Satisfied that James was going to be all right, Harry rolled over to a speed bag mounted on the wall at wheelchair height and began hitting it. His reasons for taking his aggressions out on the bag were similar to James': mainly, he was angry at the nameless people who had deliberately wounded their innocent victims before dumping them in the alley near St Mungo's and then purposely targeted the Aurors and an innocent teenaged boy. He swung his fists, slowly gathering speed as he reflected on how ill some of his Aurors and the other victims had been; a few had been near death from their infected wounds until an antidote for the poison in their bodies had been discovered. He was frustrated, too, at how slowly the investigation was going. His punches picked up speed as he thought about how annoying it was to know so little about who was involved in the crimes. He knew Ron was doing the best he could with the small amount of evidence he had collected, but the fact remained that the three suspects who held all the keys to this mystery weren't talking.
By now, his fists were flying at the bag with such speed and precision that Harry was working up a sweat. He closed his eyes as visions of his extended family came to mind; he knew they had been emotionally upset by his accident, especially his children who had felt so helpless while he brooded for so long. Feeling like he wanted to scream at the injustice of it all, he kept punching the speed bag until his arm muscles screamed for him to stop. He kept going…
A whispered conversation brought him back to his senses and he brought his arms down, stopping the bag between his gloved fists. The look of admiration on James' face made him smile.
"Whoa, Dad, that thing was nearly smoking!" he exclaimed.
"Yep, and I feel better than I did a few minutes ago. What about you?" Harry asked.
James looked at the floor and sighed. "I do, too."
Harry took off his gloves and put them back. "I'm glad you do, son," he said. He picked up another pair of smaller gloves. "Kendra, do you want to try?"
She shook her head. "No, sir. I've already told James' Gran I'd help her make dinner tonight. I'm making steak pinwheels that I have to flatten with a meat mallet. I have a feeling the meat is going to be very tender tonight," she said, making them all laugh.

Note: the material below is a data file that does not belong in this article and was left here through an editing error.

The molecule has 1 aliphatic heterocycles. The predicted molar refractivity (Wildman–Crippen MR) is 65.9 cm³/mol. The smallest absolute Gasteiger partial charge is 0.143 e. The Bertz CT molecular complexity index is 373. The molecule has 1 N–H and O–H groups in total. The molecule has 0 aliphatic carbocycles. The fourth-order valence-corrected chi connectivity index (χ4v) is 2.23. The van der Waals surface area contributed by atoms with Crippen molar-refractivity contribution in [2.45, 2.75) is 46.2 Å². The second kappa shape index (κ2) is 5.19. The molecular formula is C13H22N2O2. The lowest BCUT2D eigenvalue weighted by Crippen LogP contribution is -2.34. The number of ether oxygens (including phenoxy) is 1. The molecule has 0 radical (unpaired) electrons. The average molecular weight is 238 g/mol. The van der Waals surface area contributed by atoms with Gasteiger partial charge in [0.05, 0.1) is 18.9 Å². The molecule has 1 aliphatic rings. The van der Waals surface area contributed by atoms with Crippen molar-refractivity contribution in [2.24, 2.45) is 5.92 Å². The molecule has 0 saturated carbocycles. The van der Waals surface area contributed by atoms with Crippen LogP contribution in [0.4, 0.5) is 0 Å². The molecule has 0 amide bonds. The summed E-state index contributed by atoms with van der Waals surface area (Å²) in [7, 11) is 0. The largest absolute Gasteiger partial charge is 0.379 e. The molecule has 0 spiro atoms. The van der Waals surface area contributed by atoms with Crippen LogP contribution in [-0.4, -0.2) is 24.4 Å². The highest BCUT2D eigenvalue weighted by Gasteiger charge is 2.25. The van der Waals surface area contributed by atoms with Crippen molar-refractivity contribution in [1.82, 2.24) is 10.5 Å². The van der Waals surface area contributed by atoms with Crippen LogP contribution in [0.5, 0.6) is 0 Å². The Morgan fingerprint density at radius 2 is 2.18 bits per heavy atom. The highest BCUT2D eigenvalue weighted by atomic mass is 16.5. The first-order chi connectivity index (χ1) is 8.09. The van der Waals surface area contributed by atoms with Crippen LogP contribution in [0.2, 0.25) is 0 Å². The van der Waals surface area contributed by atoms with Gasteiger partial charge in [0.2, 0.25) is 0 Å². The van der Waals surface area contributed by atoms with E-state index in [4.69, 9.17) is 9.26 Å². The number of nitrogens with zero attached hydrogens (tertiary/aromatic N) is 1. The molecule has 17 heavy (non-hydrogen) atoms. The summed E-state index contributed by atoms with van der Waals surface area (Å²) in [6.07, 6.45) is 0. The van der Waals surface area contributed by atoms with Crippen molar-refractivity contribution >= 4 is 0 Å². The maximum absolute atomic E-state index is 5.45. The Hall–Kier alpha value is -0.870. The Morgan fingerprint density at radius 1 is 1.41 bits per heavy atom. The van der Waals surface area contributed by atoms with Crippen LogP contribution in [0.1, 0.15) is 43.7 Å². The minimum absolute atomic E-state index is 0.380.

Harry looked at his watch. "Want to go see if Brian's awake?" he asked.
James and Kendra said they did, so they tidied the area and headed towards the magical section of The Groves. However, when they reached Brian's room, he was still sleeping, so the teens told Mr and Mrs Nelson they'd come back in the morning. A few minutes after that, they bid Harry good-bye at the Transportation Room fireplace.
"We'll see you tomorrow morning, Dad," James said as he held out a small bag of Floo Powder to Kendra.
"I look forward to it."
With one last wave each, James and Kendra disappeared into the Floo, heading for The Burrow. Harry leaned back in his chair watching the flames die down. He had a lot of thinking to do before James and Kendra returned tomorrow.
Monday, 7 December 2020, 1030 hours
Harry was afraid. It seemed he was afraid of a lot of things lately, but what Silvia wanted him to do today absolutely terrified him. What he was afraid of was swimming. He'd always known his swimming skills were rudimentary at best, non-existent at worst. Now, perched on the side of the chest-deep therapy pool Harry had no idea how he was going to stay afloat with his useless legs dragging him down to the bottom of the pool.
Silvia swam up towing a stack of polyurethane foam shapes tied together by their nylon straps. After placing the stack on the pool deck near Harry, she tilted her head and eyed him critically. "What's going on in your head, Harry?" she asked. "You're scowling."
"I'm fine," he mumbled.
"Nope. I think not. I think you're not fine and fighting desperately to avoid doing whatever it is you're afraid of."
Harry looked away. He hated it when people like Silvia, Hermione and Ginny could see through his lies. "I'm fine," he insisted.
Silvia hoisted herself up on the deck next to him and sat dangling her feet in the water. "And I'm a dinosaur," she said.
"News to me," he mumbled.
They sat in silence for a while. Silvia kicked her legs, splashing water into the middle of the pool. Harry tried to imitate her and with a huge effort, was able to straighten his left leg a tiny bit. Encouraged, he tried with the right, but met with less success. He had to be satisfied that he could at least tell the difference in the air and water temperatures with that leg.
"Come on, Harry," Silvia said, jumping back into the water. "Let's swim."
"Yes, you can. You know the freestyle stroke, don't you?" Silvia asked with a raised eyebrow.
Harry's face felt molten. He couldn't look at Silvia as he muttered, "Never took lessons."
Silvia surprised him when she smiled. "How fortunate for me, then," she said. "Now I won't have to contend with your bad habits because you have none." She turned to face him and held out her arms. "Lean forward until I catch you. The first lesson is to relax in the water. I promise not to drop you."
Harry hesitated. You'll drown. Silvia won't catch you and you'll sink to the bottom and not be able to get to the surface, an irrational voice in his head said.
A second, more rational voice countered, Trust her. Trust her like you have the last few weeks. She won't let you drown.
Harry closed his eyes, reached for her and leaned forward far enough to fall into the pool. Silvia's protective arms were instantly around him. He felt his legs sink to the bottom as his body straightened and he panicked. "I can't do this," he protested as he tightened his arms around her neck and hung on for dear life.